Gerald Durrell's Corfu, experienced in the 1930s, was a very different place from the island today. Motorised transport was rare and tourists were unheard of. The island's abundant wildlife moulded Gerald into the animal collector that he later became.
For Lawrence, the Greek lifestyle, with its close ties to the land and sea, provided the link to the classics of Ancient Greek literature which he felt could not be truly understood without an understanding of modern (1930s) Greece.
The Rise of Tourism
During the war, Lawrence Durrell, forced to flee to Egypt, wrote his book Prospero's Cell describing Corfu in artistic terms, because he felt that the Greek way of life could not survive the war. Ironically, the Greek lifestyle emerged from the war relatively unscathed, only to be destroyed twenty years later by an influx of tourists, mainly British and some of them lured to the island by his and his brother's writings.
The first tourist resorts, Ipsos and Benitses, were wild places. The British wanted beer and partying, and they got them. Then in the 1980s, the young crowd stopped coming, perhaps lured to other shores by names such as 'Ibiza'. The tourist industry was in difficulties and had to redevelop, concentrating more on family-style holiday makers. New resorts sprang up all around the island, catering for tourists from Germany and Eastern Europe as well as Britain and Ireland. One wild resort remains: Kavos in the extreme south of the Island.
Corfu is a riot of wildlife, although it is not quite as much in evidence as it was in the days of Gerald Durrell, when he spent five happy years tracking it down and bringing it back to his ever-patient mother's house. Particularly noteworthy are the following:
Swallows and housemartins - These birds build their nests under the eaves of houses and swoop around noisily catching insects and even taking drinks from swimming pools without landing. Housemartins are black and white while swallows have bluish-black plumage with a red patch on their throat.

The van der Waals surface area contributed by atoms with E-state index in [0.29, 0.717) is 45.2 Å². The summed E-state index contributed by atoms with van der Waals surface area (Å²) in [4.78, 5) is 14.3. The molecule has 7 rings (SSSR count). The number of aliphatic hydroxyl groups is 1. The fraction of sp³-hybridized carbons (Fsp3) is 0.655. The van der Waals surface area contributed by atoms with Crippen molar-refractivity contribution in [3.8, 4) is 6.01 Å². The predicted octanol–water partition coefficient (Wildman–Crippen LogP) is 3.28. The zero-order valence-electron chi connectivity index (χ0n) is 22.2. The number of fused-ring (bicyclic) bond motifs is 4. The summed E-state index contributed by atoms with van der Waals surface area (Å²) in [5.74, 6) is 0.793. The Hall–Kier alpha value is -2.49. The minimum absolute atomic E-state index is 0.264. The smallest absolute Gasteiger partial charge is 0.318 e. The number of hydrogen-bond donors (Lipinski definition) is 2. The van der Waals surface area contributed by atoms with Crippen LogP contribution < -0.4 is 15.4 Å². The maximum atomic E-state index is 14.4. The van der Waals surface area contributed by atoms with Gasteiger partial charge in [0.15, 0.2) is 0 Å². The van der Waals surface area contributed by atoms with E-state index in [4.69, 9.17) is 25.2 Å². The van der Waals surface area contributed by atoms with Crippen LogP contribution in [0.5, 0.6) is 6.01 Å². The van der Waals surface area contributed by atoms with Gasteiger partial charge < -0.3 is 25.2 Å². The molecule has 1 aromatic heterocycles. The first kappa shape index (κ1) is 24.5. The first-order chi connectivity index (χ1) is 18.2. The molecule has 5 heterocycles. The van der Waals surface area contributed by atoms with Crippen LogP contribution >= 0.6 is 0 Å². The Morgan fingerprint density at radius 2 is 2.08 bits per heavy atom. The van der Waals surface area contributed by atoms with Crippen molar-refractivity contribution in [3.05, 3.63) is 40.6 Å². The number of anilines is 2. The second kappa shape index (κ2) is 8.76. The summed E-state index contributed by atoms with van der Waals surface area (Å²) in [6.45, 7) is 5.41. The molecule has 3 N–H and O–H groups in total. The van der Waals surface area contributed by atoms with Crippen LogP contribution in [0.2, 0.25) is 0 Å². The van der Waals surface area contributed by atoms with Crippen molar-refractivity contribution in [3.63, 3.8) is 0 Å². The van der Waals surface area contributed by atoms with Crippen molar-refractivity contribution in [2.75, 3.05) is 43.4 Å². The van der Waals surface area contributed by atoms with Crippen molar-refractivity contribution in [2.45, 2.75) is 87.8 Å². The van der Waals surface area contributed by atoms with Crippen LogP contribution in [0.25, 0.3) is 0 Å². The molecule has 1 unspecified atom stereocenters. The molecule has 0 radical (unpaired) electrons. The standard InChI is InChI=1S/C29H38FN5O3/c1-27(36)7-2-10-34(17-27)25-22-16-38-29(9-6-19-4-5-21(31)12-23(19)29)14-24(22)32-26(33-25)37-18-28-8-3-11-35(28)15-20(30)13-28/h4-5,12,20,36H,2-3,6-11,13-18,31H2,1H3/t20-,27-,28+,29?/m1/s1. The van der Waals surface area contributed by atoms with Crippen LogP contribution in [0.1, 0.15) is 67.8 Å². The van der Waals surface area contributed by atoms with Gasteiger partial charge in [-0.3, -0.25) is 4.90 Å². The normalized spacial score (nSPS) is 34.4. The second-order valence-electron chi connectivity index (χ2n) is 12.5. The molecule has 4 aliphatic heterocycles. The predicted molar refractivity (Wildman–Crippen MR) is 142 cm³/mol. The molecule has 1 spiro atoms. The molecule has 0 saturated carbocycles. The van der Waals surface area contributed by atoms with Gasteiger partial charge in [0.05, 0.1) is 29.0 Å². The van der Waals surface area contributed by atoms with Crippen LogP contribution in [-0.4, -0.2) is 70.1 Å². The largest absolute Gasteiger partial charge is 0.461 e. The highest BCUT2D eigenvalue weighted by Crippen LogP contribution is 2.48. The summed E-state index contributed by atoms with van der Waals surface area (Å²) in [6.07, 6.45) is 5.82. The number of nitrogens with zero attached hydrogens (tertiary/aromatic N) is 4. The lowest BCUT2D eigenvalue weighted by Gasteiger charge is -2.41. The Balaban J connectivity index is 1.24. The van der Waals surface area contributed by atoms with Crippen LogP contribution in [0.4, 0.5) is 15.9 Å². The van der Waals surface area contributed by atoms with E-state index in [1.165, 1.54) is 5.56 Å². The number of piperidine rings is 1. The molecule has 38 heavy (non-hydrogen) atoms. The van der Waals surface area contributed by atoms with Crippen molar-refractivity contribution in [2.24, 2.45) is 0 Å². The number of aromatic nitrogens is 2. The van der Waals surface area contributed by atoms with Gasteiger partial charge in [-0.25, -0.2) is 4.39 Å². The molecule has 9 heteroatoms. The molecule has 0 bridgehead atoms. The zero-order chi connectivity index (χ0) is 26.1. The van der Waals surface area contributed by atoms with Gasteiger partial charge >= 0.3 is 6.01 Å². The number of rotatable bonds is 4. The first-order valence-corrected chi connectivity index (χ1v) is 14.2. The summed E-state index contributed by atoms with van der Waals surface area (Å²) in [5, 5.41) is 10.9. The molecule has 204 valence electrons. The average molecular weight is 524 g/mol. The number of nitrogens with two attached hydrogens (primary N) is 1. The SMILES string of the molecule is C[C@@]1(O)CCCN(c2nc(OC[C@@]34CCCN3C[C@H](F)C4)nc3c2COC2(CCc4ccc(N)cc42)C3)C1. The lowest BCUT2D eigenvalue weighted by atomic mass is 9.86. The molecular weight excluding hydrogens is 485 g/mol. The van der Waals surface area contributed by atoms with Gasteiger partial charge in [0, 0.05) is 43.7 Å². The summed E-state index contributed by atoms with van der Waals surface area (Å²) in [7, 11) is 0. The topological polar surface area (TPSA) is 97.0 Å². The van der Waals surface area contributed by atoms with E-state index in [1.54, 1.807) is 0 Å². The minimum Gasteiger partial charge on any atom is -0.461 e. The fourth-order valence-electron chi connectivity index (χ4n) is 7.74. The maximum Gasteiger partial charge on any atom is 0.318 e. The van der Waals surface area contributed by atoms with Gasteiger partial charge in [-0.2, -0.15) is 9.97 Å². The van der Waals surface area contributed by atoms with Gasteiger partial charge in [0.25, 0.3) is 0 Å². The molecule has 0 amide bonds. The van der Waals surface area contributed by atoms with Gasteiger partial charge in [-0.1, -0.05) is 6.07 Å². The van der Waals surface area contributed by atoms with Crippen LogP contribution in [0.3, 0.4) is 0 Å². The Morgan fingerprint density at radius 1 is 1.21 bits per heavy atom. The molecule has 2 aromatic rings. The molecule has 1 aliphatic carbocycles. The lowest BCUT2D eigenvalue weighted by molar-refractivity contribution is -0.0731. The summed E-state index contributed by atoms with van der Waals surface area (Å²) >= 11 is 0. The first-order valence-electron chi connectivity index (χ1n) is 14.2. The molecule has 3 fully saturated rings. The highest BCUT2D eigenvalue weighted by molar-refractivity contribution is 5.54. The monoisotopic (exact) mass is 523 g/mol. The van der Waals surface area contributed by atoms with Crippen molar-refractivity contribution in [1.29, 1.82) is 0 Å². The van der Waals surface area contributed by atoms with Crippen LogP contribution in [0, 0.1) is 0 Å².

Yellow and green butterflies - It is hard to believe anything could be so brightly coloured.
Lizards - The morning is the best time to see these as they sun themselves, catching a few rays before they start the day. The most usual sort is brown with a bright blue patch on their throat.
Sea urchins - You won't find these wandering the roads, but you should watch out for them at the beaches; they are small balls covered in black spikes. Standing on one can be very painful.
Tortoises - These are still fairly common.
Corfu appears to come alive at night. Frogs and the scops owl fill the air with sound, while fireflies provide visual effects. Unfortunately, night is also the time for mosquitoes.
The scops owl - It is unlikely that you will see this tiny bird, but his cries echo out over the island, not so much 'to wit to woo' as 'clop ... clop'.
Pipistrelle bats - When it gets too dark for the swallows and housemartins, their place is taken by tiny bats which flit around catching insects. Those with good hearing will hear their high-pitched 'tsp tsp' call, or even the clicking of their sonar.
Frogs - Where there are pools of standing water, you will find frogs. Their croaking is much louder than you would expect for the size of them.
Fireflies - On a good night, away from the streetlights, you can see hundreds of these tiny flashing lights floating in the air. With luck you can even catch one in your hands and watch him (her?) flashing away.